General category for the study of written and spoken language across various cultures. This category indicates articles related to the science of linguistics, rather than just to a specific language (which would be indicated by the relevant culture or country name).
Submitted by Milica on Sun, 2008-12-14 16:41
A 7th century inscription in stone by an Arabic traveler may help solve a mystery about the Qur'an pondered by scholars for centuries: Why was the text seemingly written without diacritical marks?
Submitted by Milica on Sat, 2008-11-29 08:43
Classical scholars in Great Britain are appalled by the recent decision by some local councils to ban the use of Latin words and phrases from official documents. The bureaucrats say that Latin is no longer widely understood.
Submitted by Milica on Fri, 2008-11-14 17:16
An 11th century spindle, discovered recently in Reykjavík, Iceland, is inscribed with ruins which may be the oldest yet discovered in the country.
Submitted by Milica on Tue, 2008-10-21 09:56
In his weekly podcast for September 24, 2008, humorist Garrison Keillor commemorates the 1066 Norman invasion of England with a discussion of how the French language affected food and cooking terms.
Submitted by Milica on Sun, 2008-10-19 15:00
Latin, the language once considered dead and buried, is finding new life in New York's suburbs where middle school students hope to increase test scores, or read Harry Potter's Latin spells by studying the language.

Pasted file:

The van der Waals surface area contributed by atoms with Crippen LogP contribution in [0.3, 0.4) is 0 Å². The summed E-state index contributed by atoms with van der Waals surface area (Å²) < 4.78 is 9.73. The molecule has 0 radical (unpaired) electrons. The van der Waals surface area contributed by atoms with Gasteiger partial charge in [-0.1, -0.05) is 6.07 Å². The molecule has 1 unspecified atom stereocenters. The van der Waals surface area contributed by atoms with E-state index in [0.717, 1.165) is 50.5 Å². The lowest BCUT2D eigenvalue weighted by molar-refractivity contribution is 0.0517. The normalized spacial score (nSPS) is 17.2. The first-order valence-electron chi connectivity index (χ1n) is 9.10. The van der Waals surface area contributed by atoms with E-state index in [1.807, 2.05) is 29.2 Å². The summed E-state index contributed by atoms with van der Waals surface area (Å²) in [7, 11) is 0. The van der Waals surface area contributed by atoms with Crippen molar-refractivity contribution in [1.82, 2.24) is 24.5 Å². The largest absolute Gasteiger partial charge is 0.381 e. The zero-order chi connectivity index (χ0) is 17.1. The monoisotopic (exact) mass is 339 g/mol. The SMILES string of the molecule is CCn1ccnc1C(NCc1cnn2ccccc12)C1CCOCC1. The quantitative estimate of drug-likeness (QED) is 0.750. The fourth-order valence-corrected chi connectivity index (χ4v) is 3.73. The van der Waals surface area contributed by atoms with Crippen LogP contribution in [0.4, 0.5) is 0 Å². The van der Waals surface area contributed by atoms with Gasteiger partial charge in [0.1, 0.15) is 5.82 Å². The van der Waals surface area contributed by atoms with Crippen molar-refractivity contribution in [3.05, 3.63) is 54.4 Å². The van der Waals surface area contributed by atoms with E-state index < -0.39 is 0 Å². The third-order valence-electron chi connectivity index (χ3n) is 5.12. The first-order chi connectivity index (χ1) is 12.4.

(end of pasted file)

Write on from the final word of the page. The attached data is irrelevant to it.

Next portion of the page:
Submitted by Milica on Wed, 2008-10-08 09:50
A team of philologists at the University of Stavanger in Norway are set to begin "the most comprehensive analysis of middle English ever" by studying original manuscripts from the 1300s–1500s. Their focus is to understand Middle English grammar.
Submitted by Milica on Thu, 2008-09-25 05:56
Berlin radio station Kiss FM plans to air its morning show entirely in Latin on September 26, 2008. The show will celebrate the European day of languages.
Submitted by Milica on Tue, 2008-07-08 06:52
[PANIC ALERT TO ENGLISH MAJORS!] In an article for Slate, Paul Collins ponders the demise of the semicolon in modern writing and looks at its history from the ancient Greeks, through the Middle Ages, to Edgar Allan Poe's irritation about the lowly mark's overuse.
Submitted by Milica on Sat, 2008-06-21 11:17
Professor John Koch believes the Celtic homeland is more likely Spain or Portugal than northern Europe. Koch, who is a professor at the Advanced Welsh and Celtic Studies Centre at the University of Wales, has found evidence of Celtic texts in Spain and Portugal that are 500 years earlier than those from northern Europe.
Submitted by Milica on Wed, 2008-05-28 08:58
An ancient tongue gets a modern boost with the creation of Sancta Sedes, a Latin section of the Vatican's website which features papal texts and religious works.
Submitted by Milica on Sun, 2008-04-13 14:18
"Odi et amo. Quare id faciam, fortasse requiris/ Nescio, sed fieri sentio et excrucior" ("I hate and I love. Why do I do it, perchance you might ask? I don't know, but I feel it happening to me and I'm burning up.") sings Ista, a German rap group that uses Latin verse in its performances.
Submitted by Milica on Sun, 2008-03-23 12:47
Latin phrases have traditionally been used for family mottos. Now everyone can have their own Latin motto by using In Rebus, an online motto creator.
Submitted by Milica on Mon, 2008-02-04 08:36
According to archaeologist Robin Birley, the researcher's life can be pretty bleak until he finds the really big discovery, in this case, letters from Roman soldiers. Harry Mount of the Daily Mail has the story.
Submitted by Shane Blancett on Thu, 2008-01-31 10:35
Medieval Trivia is a list for SCA, other related reenactment groups, and just general folk focusing on but not limited to Medieval Trivia and general "Gee-Whiz" information (not to mention sometimes humor) about both the Middle Ages and Renaissance period.